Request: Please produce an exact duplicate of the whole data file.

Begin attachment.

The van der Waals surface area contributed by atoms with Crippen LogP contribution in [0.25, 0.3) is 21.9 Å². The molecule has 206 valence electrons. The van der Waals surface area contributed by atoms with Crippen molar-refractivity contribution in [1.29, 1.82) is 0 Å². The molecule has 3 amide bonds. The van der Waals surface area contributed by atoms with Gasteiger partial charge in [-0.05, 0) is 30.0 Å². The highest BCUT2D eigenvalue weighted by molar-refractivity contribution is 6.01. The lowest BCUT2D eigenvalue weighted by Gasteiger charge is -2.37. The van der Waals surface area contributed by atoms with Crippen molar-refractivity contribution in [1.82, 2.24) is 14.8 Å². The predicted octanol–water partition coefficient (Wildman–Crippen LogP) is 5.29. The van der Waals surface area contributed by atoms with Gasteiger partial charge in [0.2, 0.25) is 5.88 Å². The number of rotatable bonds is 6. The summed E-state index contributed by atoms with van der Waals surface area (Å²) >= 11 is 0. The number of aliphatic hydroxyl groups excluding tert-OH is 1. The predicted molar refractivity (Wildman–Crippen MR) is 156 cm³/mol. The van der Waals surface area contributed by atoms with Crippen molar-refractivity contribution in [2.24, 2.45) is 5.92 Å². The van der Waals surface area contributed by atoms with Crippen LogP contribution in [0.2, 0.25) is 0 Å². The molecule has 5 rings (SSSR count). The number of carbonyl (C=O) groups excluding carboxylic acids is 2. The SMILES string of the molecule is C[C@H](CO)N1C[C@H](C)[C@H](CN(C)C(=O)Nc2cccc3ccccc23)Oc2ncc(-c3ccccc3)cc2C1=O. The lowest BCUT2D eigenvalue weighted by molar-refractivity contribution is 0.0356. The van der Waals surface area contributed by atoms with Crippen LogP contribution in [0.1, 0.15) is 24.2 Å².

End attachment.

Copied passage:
The van der Waals surface area contributed by atoms with Crippen LogP contribution in [0.25, 0.3) is 21.9 Å². The molecule has 206 valence electrons. The van der Waals surface area contributed by atoms with Crippen molar-refractivity contribution in [1.29, 1.82) is 0 Å². The molecule has 3 amide bonds. The van der Waals surface area contributed by atoms with Gasteiger partial charge in [-0.05, 0) is 30.0 Å². The highest BCUT2D eigenvalue weighted by molar-refractivity contribution is 6.01. The lowest BCUT2D eigenvalue weighted by Gasteiger charge is -2.37. The van der Waals surface area contributed by atoms with Crippen molar-refractivity contribution in [1.82, 2.24) is 14.8 Å². The predicted octanol–water partition coefficient (Wildman–Crippen LogP) is 5.29. The van der Waals surface area contributed by atoms with Gasteiger partial charge in [0.2, 0.25) is 5.88 Å². The number of rotatable bonds is 6. The summed E-state index contributed by atoms with van der Waals surface area (Å²) >= 11 is 0. The number of aliphatic hydroxyl groups excluding tert-OH is 1. The predicted molar refractivity (Wildman–Crippen MR) is 156 cm³/mol. The van der Waals surface area contributed by atoms with Crippen molar-refractivity contribution in [2.24, 2.45) is 5.92 Å². The van der Waals surface area contributed by atoms with Crippen LogP contribution in [0.2, 0.25) is 0 Å². The molecule has 5 rings (SSSR count). The number of carbonyl (C=O) groups excluding carboxylic acids is 2. The SMILES string of the molecule is C[C@H](CO)N1C[C@H](C)[C@H](CN(C)C(=O)Nc2cccc3ccccc23)Oc2ncc(-c3ccccc3)cc2C1=O. The lowest BCUT2D eigenvalue weighted by molar-refractivity contribution is 0.0356. The van der Waals surface area contributed by atoms with Crippen LogP contribution in [0.1, 0.15) is 24.2 Å².